Nabil, the Jester
By Tina McB
Prince Mair reclined in his couch as the servants went around his bedchamber preparing for nighttime; stoking up all of the braziers, lighting the oil lamps, and crushing the dried beans for the Prince’s evening cup of coffee. His manservant stood at the doorway, softly clearing his throat.
“Yes, Ala’i; what is it now?” Mair grumbled.
“Your father’s court jester is here, to see you your highness.”
“Would you like for me to tell him to go away?”
“No! See him in.”
The Bard watched from across the courtyard on a small balcony that was hidden within the shadows of the quickly approaching night. The servant bowed gracefully as he backed out of the room; a moment later he returned with a tall, lanky man. The man bowed and stood back up waiting to be invited further into the Prince’s private chambers.
“Thank-you Ala’i; that’ll be all.” Dismissing his manservant who had served him since his twelfth birthday.
Ala’i was always polite and respectful; but Mair understood that he was a spy for his father as were most of his servants. He had found out the hard way, when he had just turned fourteen trying to sneak out with his new stallion. Two hours after riding towards the mountains that bordered the capital city of Aerd; a group of his father’s warriors caught up with him with King Ginse’s orders that they bring his son back. Ala’i was the only one who knew where he was headed.
“As you wish.”
“Would you care for some coffee?” The Prince offered as he took the tiny porcelain cup from the nameless servant.
“Isn’t that a Maritkan tradition?”
“Yes, it is. It’s one of the few ways in which I’m still able to defy my father’s hold on my every move.” Motioning to some stools that surrounded the couch where he was still reclined, “Please have a seat, have some coffee. You do still drink it don’t you?”
Taking the cup, Nabil lowered himself down onto one of the stools closest to the couch. Looking at the servant, “Ice please.” The servant held a small bowl while Nabil spooned up three shivers of ice and into steaming hot black liquid.
“Now leave us,” Mair demanded. Quietly the servants bowed as one by one they left the room. When only the two men remained, Mair began speaking again; “I wasn’t expecting you to come.”
“How could I not when you requested my presence, my Prince?”
“Please do not put on airs with me for you are one of the few people who I feel like I can trust. I’ve known you as far back as I can remember, we practically grew up together.”
“I am honored by your friendship Mair, but you must be careful of what you say. The walls do have ears.” Nabil said looking around the room with a knowing look. The walls were intermittent patterns of dark blue ceramic tiles that gleamed in the firelight with ornate pieces of golden latticework. The arched ceilings were covered with hand painted scenes from their holy books, mostly triumphant battle scenes, all of which were centered around the image of their God, a blazing sun, which was painted with gold overlay.
“Believe me, I am all too aware of that fact. The king wants to make sure that he controls everything!” Mair stated. Nabil whispered to try to keep the servants from overhearing, “What is it that you wish to talk about?”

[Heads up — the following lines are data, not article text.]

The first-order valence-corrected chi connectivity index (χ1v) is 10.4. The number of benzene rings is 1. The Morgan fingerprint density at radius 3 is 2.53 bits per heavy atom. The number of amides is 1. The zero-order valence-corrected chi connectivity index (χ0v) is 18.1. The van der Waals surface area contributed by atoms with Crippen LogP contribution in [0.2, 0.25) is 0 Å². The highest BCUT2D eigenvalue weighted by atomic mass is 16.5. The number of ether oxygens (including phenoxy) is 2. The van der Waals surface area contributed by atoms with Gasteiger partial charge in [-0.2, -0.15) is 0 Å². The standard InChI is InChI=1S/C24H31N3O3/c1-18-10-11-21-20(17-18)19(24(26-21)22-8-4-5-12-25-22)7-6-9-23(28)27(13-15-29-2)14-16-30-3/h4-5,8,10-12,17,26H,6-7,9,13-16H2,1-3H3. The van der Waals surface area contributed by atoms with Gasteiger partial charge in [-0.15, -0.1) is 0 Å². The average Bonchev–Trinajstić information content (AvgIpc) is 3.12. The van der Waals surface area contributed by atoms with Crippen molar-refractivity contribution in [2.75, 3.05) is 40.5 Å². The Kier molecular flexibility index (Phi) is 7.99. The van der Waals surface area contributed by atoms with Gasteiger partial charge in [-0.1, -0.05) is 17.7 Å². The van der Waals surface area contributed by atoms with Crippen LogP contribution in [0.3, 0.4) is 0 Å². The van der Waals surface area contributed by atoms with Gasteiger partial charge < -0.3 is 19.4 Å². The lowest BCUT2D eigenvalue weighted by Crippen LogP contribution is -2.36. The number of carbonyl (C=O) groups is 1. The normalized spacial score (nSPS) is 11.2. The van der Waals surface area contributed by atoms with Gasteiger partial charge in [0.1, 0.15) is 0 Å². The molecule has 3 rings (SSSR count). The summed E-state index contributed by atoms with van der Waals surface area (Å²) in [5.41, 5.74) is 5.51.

“About this battle that’s coming, my father must put me in control of our forces. He’s too old to be doing battle.”
“Mair, I am your friend and I would never betray your trust; but why are you telling me this? Even though I may agree with you, I can do nothing about it. I’m just a lowly jester in your father’s court.”
“That you may be, but you still do have the king’s ear. He would listen to you if you asked him on my behalf.”
“You are his son, he would come closer to listening to you than he would me.”
“That’s not true and you know it. You’re there everyday in my father’s courts, you see and hear everything that happens. You know like I do that he will no longer listen to what I have to say.”
Hearing a quiet rustling sound from behind one of the panel pieces of latticework, Mair spoke up again; “Would you care to see some of my flowers? I have a rare variety of tulip that will be blooming for only about week or so, and only during the full moon.”
“I would love to, I haven’t been in your gardens for months now.” Nabil said, setting his cup on a small side table and standing up.
Picking up his robe of off his enormous bed, Mair led the way out of the side door.
The bard watch in silence as the two men walked the distance around the rectangular courtyard towards the back end. Sounds of crickets chirping and croaking frogs intertwined with the bubbling water fountain that was in the center of the Prince’s private garden.
Pointing to the ivory tulips that reflected the moonlight, giving them an almost iridescent look, Mair began speaking quietly. “It’s safer to talk here. No one can overhear us as long as we’re quiet.”
Nodding his head, Nabil responded, “Even if the King would listen to me, I still do not see what good it will do.”
“You know the king better than most people, even to his viziers and myself. You hear everything he hears and know his moods afterwards. If you could catch him when he’s feeling susceptible, you could speak with him then. Tell him that I can do it. You’re my only hope right now.”
“But what reasoning should I use, I can’t go in there and tell him he’s too old. He would have me beheaded for sure.”
Looking up into the heavens, Mair watched as the stars shimmered through the cloak of darkness. The time of day when the Maritkan God, Ohim, would not show his face; but instead left thousands of tiny warriors to shine in his place. He could feel their watchful eyes upon his shoulders, telling him that he was worthy to carry on the fight for his father. Why would his father not listen to him?